How long is a permit good?

Permits are good for one year from the date of issue. After one year, a permit may be renewed by the operator on an annual basis for an additional fee of $100. Permits automatically expire after one year, but the operator may cancel them at any time.


What categories of permits are there?

Categories of permits are: Wildcat (WC), Extension (EXT), Development (DEV), Underground Injection Control (UIC), and Stratigraphic Test (ST). A wildcat well is drilled in an undeveloped field and is considered an exploratory well. Drilling a well permitted as extension is generally done within one mile of a developed field with the expectation to expand the boundaries of the developed field should the extension well be deemed economic. A development permit is issued within an established field in order to further develop that field. Most permits issued are development permits. Underground Injection Control permits are issued for enhanced oil recovery and saltwater disposal wells. Stratigraphic test permits are issued to test the viability and to gain additional information about a formation.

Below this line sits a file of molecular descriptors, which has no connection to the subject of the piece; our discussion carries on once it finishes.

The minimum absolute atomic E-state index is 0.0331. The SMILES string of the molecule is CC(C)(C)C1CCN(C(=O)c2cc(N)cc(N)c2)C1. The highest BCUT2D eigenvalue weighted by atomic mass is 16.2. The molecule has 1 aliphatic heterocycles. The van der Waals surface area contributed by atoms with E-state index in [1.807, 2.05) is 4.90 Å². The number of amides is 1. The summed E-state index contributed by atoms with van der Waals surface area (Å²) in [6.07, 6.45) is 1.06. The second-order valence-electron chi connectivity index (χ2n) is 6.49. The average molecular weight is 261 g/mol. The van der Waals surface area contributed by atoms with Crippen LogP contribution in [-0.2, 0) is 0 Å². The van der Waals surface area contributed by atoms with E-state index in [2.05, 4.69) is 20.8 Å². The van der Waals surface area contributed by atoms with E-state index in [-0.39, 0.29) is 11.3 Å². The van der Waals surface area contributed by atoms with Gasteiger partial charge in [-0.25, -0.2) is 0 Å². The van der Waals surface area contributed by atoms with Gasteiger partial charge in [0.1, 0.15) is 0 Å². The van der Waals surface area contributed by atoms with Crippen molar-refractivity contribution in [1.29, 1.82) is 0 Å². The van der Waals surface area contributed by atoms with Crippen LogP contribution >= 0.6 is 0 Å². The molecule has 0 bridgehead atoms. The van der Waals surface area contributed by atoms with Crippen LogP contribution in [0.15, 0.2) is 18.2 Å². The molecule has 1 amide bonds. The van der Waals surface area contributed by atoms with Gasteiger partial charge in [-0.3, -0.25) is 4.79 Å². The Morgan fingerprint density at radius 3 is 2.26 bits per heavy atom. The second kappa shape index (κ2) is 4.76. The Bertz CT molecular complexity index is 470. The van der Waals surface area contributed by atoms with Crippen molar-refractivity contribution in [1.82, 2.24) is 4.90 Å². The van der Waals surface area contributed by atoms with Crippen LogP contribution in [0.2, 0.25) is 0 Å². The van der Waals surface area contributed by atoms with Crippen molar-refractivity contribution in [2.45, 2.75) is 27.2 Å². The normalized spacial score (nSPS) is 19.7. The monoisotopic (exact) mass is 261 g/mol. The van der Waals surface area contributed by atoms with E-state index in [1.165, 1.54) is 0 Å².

What does the commission consider when issuing a permit?

Considerations for a drilling permit can be read in the Drilling Permit Review Policy.

How does permitting work within lands determined to be an Area of Interest (AOI)?

Public lands within an AOI are subject to the AOI comment and permit policy. You can read more about what lands are considered an AOI, and how to comment on a proposed permit in the Area of Interest Review Policy.

How can the public get involved in the permitting process?

It is best to get involved before an application for a permit to drill is even filed for by participating in the hearing process. Every month, lands are docketed for hearing under temporary and proper spacing cases or amending field rules. These cases determine the appropriate number of wells that can be drilled in a given area. It would be at this time that interested parties would have the opportunity to comment on potential permits and possible impacts.

Where can I find statistics on permits issued?

Permits issued each day can be found on the website under Daily Activity Report. Permits issued during a month can be found at the end of the PDF version of the Monthly Production Report Publication. The historic number of permits issued in a month, for prior years, can be found on the General Statistics page under “Monthly Statistical Update”.